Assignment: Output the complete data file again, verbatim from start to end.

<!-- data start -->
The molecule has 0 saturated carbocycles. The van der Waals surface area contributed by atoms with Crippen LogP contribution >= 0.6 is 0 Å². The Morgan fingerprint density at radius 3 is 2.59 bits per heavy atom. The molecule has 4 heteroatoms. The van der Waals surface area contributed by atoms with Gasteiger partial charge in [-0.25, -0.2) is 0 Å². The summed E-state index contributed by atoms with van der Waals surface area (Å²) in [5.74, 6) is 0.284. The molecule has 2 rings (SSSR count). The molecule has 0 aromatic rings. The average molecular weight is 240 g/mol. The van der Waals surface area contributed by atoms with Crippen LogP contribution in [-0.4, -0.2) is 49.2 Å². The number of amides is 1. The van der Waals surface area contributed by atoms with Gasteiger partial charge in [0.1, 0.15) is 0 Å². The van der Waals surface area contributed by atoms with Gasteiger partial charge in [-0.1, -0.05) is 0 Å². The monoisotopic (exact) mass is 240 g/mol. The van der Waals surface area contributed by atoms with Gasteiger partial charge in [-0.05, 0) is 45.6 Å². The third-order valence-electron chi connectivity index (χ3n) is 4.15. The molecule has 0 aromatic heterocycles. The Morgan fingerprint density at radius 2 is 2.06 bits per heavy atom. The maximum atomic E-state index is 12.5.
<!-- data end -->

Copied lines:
The molecule has 0 saturated carbocycles. The van der Waals surface area contributed by atoms with Crippen LogP contribution >= 0.6 is 0 Å². The Morgan fingerprint density at radius 3 is 2.59 bits per heavy atom. The molecule has 4 heteroatoms. The van der Waals surface area contributed by atoms with Gasteiger partial charge in [-0.25, -0.2) is 0 Å². The summed E-state index contributed by atoms with van der Waals surface area (Å²) in [5.74, 6) is 0.284. The molecule has 2 rings (SSSR count). The molecule has 0 aromatic rings. The average molecular weight is 240 g/mol. The van der Waals surface area contributed by atoms with Crippen LogP contribution in [-0.4, -0.2) is 49.2 Å². The number of amides is 1. The van der Waals surface area contributed by atoms with Gasteiger partial charge in [0.1, 0.15) is 0 Å². The van der Waals surface area contributed by atoms with Gasteiger partial charge in [-0.1, -0.05) is 0 Å². The monoisotopic (exact) mass is 240 g/mol. The van der Waals surface area contributed by atoms with Gasteiger partial charge in [-0.05, 0) is 45.6 Å². The third-order valence-electron chi connectivity index (χ3n) is 4.15. The molecule has 0 aromatic heterocycles. The Morgan fingerprint density at radius 2 is 2.06 bits per heavy atom. The maximum atomic E-state index is 12.5.